Megatrends such as urbanisation, burden of obesity and undernutrition and politics are driving the divides in Asian food systems and managing them is increasingly proving to be a challenge for policymakers and the private sector, a report on Asian food systems pointed out.
According to the report “Separate Tables: Bringing together Asia’s food systems,” urbanisation that is occurring at a faster pace in developing countries of the continent will have a significant impact on food production and demand, as urban consumers have more diverse diet and typically consume more convenience food.
“Competition for land will also affect trade in food and supply chains, particularly as modern retail becomes more prominent and changes food distribution systems,” said the report jointly brought out by Cargill and the Economist Intelligence Unit.
According to the report’s findings, urbanisation, income growth and greater food availability through trade will encourage broad dietary convergence around higher-value categories of food and that the shift in diet and lifestyle will have health implications.
“Increased access to more energy-dense food and general income growth are likely to drive limited convergence towards the reduction of undernutrition, and instead pivot Asia towards the double burden of undernutrition and obesity,” the report warned.
It further said that decisions about how to allocate resources between urban and rural areas will become more political as countries urbanise.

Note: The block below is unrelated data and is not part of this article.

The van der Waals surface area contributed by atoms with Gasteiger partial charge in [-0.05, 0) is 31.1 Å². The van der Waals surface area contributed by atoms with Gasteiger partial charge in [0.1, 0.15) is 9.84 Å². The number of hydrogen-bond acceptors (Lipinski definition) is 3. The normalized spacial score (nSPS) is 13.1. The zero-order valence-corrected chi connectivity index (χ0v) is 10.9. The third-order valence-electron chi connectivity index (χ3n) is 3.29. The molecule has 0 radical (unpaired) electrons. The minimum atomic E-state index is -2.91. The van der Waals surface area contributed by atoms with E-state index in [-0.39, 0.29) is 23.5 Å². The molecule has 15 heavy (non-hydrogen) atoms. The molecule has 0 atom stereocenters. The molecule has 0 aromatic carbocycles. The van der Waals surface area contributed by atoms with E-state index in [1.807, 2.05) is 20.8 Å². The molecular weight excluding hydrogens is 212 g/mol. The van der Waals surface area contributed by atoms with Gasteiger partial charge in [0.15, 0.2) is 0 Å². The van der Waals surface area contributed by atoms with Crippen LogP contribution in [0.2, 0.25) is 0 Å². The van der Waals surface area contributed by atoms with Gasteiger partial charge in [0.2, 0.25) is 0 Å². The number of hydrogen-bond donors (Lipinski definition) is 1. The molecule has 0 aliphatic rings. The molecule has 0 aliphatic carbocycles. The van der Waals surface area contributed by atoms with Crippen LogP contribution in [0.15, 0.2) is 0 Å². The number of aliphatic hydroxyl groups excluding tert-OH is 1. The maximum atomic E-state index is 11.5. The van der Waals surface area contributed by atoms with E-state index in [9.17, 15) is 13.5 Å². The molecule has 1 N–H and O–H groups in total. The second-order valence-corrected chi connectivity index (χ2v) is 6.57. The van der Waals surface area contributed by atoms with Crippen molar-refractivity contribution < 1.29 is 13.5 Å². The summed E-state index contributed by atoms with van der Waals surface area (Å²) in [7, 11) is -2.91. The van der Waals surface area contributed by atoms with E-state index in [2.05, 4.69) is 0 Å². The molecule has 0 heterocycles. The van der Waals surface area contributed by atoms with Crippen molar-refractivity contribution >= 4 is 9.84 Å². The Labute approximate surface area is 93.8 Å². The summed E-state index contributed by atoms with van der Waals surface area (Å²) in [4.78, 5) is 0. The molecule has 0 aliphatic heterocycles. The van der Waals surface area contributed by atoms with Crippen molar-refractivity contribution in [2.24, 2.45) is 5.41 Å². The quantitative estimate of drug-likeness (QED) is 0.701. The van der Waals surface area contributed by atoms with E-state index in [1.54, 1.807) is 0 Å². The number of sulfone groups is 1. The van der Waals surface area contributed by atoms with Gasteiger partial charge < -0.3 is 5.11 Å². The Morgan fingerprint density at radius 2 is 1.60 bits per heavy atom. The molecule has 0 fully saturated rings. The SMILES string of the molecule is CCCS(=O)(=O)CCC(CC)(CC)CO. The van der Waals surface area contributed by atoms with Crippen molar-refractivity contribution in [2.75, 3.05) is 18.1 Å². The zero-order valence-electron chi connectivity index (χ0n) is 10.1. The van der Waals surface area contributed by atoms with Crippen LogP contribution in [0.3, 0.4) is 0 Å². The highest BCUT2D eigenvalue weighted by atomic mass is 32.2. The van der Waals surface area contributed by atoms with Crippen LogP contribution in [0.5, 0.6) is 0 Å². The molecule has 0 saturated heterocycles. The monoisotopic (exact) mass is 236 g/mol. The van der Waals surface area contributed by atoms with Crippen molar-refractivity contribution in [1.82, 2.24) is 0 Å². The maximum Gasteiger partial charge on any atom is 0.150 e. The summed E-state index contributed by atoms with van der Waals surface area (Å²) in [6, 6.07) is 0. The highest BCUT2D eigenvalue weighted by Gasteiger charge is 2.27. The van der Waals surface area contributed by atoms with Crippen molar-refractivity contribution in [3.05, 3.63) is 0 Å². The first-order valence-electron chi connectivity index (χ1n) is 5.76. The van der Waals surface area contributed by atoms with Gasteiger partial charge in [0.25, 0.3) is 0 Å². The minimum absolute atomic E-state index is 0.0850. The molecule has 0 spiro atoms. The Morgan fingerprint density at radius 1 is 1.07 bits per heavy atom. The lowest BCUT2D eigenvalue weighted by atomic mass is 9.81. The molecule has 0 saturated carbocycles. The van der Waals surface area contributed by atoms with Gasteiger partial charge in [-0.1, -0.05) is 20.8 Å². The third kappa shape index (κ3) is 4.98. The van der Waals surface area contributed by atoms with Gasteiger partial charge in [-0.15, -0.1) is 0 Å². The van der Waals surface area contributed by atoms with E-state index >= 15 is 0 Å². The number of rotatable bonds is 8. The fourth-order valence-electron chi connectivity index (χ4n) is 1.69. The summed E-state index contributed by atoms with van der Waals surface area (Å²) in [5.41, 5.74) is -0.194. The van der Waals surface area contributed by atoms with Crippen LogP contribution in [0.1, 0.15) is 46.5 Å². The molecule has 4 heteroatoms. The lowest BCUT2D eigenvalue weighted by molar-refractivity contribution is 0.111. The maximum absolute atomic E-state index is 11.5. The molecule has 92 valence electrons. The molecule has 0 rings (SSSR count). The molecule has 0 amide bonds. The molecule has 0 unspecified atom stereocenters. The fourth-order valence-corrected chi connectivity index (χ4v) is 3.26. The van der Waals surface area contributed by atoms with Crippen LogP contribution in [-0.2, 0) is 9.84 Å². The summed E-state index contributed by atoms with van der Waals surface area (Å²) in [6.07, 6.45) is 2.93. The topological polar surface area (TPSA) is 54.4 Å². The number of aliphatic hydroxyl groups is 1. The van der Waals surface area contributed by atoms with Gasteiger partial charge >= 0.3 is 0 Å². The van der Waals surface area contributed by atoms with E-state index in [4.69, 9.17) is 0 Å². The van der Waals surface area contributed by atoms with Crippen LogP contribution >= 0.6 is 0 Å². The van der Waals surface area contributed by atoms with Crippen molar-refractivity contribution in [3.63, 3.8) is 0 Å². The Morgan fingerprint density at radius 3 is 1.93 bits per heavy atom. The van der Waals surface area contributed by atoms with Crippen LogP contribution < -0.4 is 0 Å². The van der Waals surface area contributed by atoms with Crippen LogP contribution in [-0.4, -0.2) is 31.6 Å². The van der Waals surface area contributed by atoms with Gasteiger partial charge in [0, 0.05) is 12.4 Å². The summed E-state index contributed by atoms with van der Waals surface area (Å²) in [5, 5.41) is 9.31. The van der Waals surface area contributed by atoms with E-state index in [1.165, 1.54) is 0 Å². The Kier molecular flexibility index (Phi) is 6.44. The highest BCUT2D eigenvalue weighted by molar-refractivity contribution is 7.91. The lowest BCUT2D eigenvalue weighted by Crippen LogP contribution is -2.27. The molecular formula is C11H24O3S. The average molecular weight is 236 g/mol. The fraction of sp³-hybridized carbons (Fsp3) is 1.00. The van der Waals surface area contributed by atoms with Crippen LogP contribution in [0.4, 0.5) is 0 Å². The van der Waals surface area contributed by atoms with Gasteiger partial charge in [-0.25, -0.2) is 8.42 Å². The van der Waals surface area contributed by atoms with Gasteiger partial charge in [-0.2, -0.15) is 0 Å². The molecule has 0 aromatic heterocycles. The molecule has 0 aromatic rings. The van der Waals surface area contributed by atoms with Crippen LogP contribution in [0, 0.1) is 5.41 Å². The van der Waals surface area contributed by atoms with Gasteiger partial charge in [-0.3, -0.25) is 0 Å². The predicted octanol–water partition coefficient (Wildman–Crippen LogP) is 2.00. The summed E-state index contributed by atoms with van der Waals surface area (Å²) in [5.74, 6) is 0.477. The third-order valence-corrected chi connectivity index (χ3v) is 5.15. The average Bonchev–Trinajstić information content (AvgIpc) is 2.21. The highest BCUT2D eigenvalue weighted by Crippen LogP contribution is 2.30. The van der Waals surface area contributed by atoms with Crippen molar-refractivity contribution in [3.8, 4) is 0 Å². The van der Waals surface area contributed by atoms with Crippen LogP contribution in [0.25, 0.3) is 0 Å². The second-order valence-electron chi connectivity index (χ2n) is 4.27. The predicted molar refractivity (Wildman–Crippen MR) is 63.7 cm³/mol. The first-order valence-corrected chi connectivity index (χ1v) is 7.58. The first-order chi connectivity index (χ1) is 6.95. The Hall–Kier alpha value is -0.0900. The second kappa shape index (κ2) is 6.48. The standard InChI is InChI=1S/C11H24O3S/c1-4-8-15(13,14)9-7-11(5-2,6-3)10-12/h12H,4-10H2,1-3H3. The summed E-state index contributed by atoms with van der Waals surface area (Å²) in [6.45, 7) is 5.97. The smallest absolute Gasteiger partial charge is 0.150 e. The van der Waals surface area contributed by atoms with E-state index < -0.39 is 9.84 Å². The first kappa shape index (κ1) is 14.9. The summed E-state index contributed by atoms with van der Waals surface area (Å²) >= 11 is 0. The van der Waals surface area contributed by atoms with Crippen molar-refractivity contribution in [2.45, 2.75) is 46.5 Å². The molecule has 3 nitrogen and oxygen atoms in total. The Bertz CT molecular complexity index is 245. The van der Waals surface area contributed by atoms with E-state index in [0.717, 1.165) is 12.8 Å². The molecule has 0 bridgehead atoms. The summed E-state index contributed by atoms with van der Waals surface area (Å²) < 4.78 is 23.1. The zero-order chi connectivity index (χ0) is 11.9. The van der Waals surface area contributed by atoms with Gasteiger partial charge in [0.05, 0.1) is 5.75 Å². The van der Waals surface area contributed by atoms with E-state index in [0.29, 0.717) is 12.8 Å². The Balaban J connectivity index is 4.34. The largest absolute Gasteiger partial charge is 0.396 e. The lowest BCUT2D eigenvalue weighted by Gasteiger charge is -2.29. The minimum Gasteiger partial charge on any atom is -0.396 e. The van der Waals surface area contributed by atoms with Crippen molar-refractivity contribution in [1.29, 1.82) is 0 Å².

“Water scarcity will become a key issue as national interests diverge, with the advantage resting with upper riparian countries. The headwaters of six of Asia’s major rivers are located in Tibet, giving China significant control over water flow to lower riparian countries,” the report pointed out.
All this, the report said, pose both challenges and opportunities to policymakers and the private sector in managing these trends.
Policymakers, therefore, needed to better define food security to cope with structural changes in food demand and supply. Similarly, they also needed to predict and anticipate convergence of trends for early policy development, as also enhance national capacity in monitoring food system metrics and natural resources, the report said.
“When setting corporate strategies, companies could consider how these megatrends are likely to converge and where they will remain divergent,” the report said, adding that companies would still need to consider specific market dynamics in each country, perhaps even each province and city.
“Consumers in Asia are likely to shift to modern retail, but modern retail in Asia may look quite different from the big-box concepts of in the US or even modern retail in Europe,” it added.